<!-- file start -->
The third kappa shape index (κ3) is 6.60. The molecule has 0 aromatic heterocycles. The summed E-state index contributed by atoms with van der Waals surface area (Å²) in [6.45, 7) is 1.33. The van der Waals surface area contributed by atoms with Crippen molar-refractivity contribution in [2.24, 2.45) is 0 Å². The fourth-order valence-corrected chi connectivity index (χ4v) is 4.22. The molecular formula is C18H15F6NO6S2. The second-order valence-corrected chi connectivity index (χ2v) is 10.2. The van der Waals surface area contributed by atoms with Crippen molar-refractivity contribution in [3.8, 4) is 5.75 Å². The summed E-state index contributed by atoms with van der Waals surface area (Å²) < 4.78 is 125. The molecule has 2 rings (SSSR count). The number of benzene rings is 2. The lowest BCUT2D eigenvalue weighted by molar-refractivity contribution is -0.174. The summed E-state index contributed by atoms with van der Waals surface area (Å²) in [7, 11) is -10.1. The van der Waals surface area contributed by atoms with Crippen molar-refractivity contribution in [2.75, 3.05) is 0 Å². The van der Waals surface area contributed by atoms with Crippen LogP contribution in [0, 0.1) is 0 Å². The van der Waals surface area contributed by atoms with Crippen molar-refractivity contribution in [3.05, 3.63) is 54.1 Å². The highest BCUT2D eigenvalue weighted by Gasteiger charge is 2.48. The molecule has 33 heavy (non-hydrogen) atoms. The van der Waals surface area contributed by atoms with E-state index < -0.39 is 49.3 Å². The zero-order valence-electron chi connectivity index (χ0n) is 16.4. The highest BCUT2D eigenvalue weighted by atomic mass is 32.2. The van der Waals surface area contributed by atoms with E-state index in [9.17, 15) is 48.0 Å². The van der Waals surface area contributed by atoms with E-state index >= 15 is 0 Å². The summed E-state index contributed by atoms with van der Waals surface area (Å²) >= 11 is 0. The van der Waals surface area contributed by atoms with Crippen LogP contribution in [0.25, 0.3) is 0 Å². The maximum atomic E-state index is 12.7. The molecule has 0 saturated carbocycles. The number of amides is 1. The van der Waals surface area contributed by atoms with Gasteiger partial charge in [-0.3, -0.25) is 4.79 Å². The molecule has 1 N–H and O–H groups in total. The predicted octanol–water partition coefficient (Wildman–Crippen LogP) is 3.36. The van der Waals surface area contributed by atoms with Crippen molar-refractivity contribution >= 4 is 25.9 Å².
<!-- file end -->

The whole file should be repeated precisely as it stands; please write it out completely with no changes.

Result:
The third kappa shape index (κ3) is 6.60. The molecule has 0 aromatic heterocycles. The summed E-state index contributed by atoms with van der Waals surface area (Å²) in [6.45, 7) is 1.33. The van der Waals surface area contributed by atoms with Crippen molar-refractivity contribution in [2.24, 2.45) is 0 Å². The fourth-order valence-corrected chi connectivity index (χ4v) is 4.22. The molecular formula is C18H15F6NO6S2. The second-order valence-corrected chi connectivity index (χ2v) is 10.2. The van der Waals surface area contributed by atoms with Crippen molar-refractivity contribution in [3.8, 4) is 5.75 Å². The summed E-state index contributed by atoms with van der Waals surface area (Å²) < 4.78 is 125. The molecule has 2 rings (SSSR count). The number of benzene rings is 2. The lowest BCUT2D eigenvalue weighted by molar-refractivity contribution is -0.174. The summed E-state index contributed by atoms with van der Waals surface area (Å²) in [7, 11) is -10.1. The van der Waals surface area contributed by atoms with Crippen molar-refractivity contribution in [2.75, 3.05) is 0 Å². The van der Waals surface area contributed by atoms with Crippen LogP contribution in [0, 0.1) is 0 Å². The van der Waals surface area contributed by atoms with Crippen molar-refractivity contribution in [3.05, 3.63) is 54.1 Å². The highest BCUT2D eigenvalue weighted by Gasteiger charge is 2.48. The molecule has 33 heavy (non-hydrogen) atoms. The van der Waals surface area contributed by atoms with E-state index < -0.39 is 49.3 Å². The zero-order valence-electron chi connectivity index (χ0n) is 16.4. The highest BCUT2D eigenvalue weighted by atomic mass is 32.2. The van der Waals surface area contributed by atoms with E-state index in [9.17, 15) is 48.0 Å². The van der Waals surface area contributed by atoms with E-state index >= 15 is 0 Å². The summed E-state index contributed by atoms with van der Waals surface area (Å²) >= 11 is 0. The van der Waals surface area contributed by atoms with Crippen LogP contribution in [0.25, 0.3) is 0 Å². The maximum atomic E-state index is 12.7. The molecule has 0 saturated carbocycles. The number of amides is 1. The van der Waals surface area contributed by atoms with Gasteiger partial charge in [-0.3, -0.25) is 4.79 Å². The molecule has 1 N–H and O–H groups in total. The predicted octanol–water partition coefficient (Wildman–Crippen LogP) is 3.36. The van der Waals surface area contributed by atoms with Crippen molar-refractivity contribution >= 4 is 25.9 Å².